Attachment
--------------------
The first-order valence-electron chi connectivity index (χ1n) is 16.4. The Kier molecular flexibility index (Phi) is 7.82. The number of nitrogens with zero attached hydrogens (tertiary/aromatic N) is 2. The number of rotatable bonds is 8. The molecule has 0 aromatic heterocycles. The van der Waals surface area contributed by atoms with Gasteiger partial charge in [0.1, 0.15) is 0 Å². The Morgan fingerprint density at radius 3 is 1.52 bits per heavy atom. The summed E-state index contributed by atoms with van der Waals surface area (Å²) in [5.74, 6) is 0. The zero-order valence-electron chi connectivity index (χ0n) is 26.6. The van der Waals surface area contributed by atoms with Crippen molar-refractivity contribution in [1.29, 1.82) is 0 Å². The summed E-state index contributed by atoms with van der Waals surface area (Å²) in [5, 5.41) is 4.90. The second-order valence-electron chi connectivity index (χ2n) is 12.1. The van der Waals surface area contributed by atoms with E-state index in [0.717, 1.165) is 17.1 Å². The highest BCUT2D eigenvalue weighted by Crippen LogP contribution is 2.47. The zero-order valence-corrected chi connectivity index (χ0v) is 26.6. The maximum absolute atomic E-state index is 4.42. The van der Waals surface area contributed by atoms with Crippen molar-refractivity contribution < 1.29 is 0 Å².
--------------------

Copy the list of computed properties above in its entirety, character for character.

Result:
The first-order valence-electron chi connectivity index (χ1n) is 16.4. The Kier molecular flexibility index (Phi) is 7.82. The number of nitrogens with zero attached hydrogens (tertiary/aromatic N) is 2. The number of rotatable bonds is 8. The molecule has 0 aromatic heterocycles. The van der Waals surface area contributed by atoms with Gasteiger partial charge in [0.1, 0.15) is 0 Å². The Morgan fingerprint density at radius 3 is 1.52 bits per heavy atom. The summed E-state index contributed by atoms with van der Waals surface area (Å²) in [5.74, 6) is 0. The zero-order valence-electron chi connectivity index (χ0n) is 26.6. The van der Waals surface area contributed by atoms with Crippen molar-refractivity contribution in [1.29, 1.82) is 0 Å². The summed E-state index contributed by atoms with van der Waals surface area (Å²) in [5, 5.41) is 4.90. The second-order valence-electron chi connectivity index (χ2n) is 12.1. The van der Waals surface area contributed by atoms with E-state index in [0.717, 1.165) is 17.1 Å². The highest BCUT2D eigenvalue weighted by Crippen LogP contribution is 2.47. The zero-order valence-corrected chi connectivity index (χ0v) is 26.6. The maximum absolute atomic E-state index is 4.42. The van der Waals surface area contributed by atoms with Crippen molar-refractivity contribution < 1.29 is 0 Å².